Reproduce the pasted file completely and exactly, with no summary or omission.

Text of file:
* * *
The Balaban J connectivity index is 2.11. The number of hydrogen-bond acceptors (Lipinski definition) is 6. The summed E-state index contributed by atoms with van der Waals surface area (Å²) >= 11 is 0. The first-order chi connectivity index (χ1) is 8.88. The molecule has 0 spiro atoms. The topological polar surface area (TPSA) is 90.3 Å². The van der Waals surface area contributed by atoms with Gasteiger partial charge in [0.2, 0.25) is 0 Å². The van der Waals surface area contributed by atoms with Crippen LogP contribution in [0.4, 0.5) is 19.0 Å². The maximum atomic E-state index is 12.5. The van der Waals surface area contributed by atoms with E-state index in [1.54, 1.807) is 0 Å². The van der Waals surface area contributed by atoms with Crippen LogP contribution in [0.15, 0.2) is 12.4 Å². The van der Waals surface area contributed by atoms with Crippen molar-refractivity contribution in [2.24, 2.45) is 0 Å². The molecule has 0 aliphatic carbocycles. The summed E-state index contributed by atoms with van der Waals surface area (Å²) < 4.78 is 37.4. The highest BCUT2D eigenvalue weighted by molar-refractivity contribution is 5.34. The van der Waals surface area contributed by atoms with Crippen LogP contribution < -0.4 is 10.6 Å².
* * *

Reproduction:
The Balaban J connectivity index is 2.11. The number of hydrogen-bond acceptors (Lipinski definition) is 6. The summed E-state index contributed by atoms with van der Waals surface area (Å²) >= 11 is 0. The first-order chi connectivity index (χ1) is 8.88. The molecule has 0 spiro atoms. The topological polar surface area (TPSA) is 90.3 Å². The van der Waals surface area contributed by atoms with Gasteiger partial charge in [0.2, 0.25) is 0 Å². The van der Waals surface area contributed by atoms with Crippen LogP contribution in [0.4, 0.5) is 19.0 Å². The maximum atomic E-state index is 12.5. The van der Waals surface area contributed by atoms with E-state index in [1.54, 1.807) is 0 Å². The van der Waals surface area contributed by atoms with Crippen LogP contribution in [0.15, 0.2) is 12.4 Å². The van der Waals surface area contributed by atoms with Crippen molar-refractivity contribution in [2.24, 2.45) is 0 Å². The molecule has 0 aliphatic carbocycles. The summed E-state index contributed by atoms with van der Waals surface area (Å²) < 4.78 is 37.4. The highest BCUT2D eigenvalue weighted by molar-refractivity contribution is 5.34. The van der Waals surface area contributed by atoms with Crippen LogP contribution < -0.4 is 10.6 Å².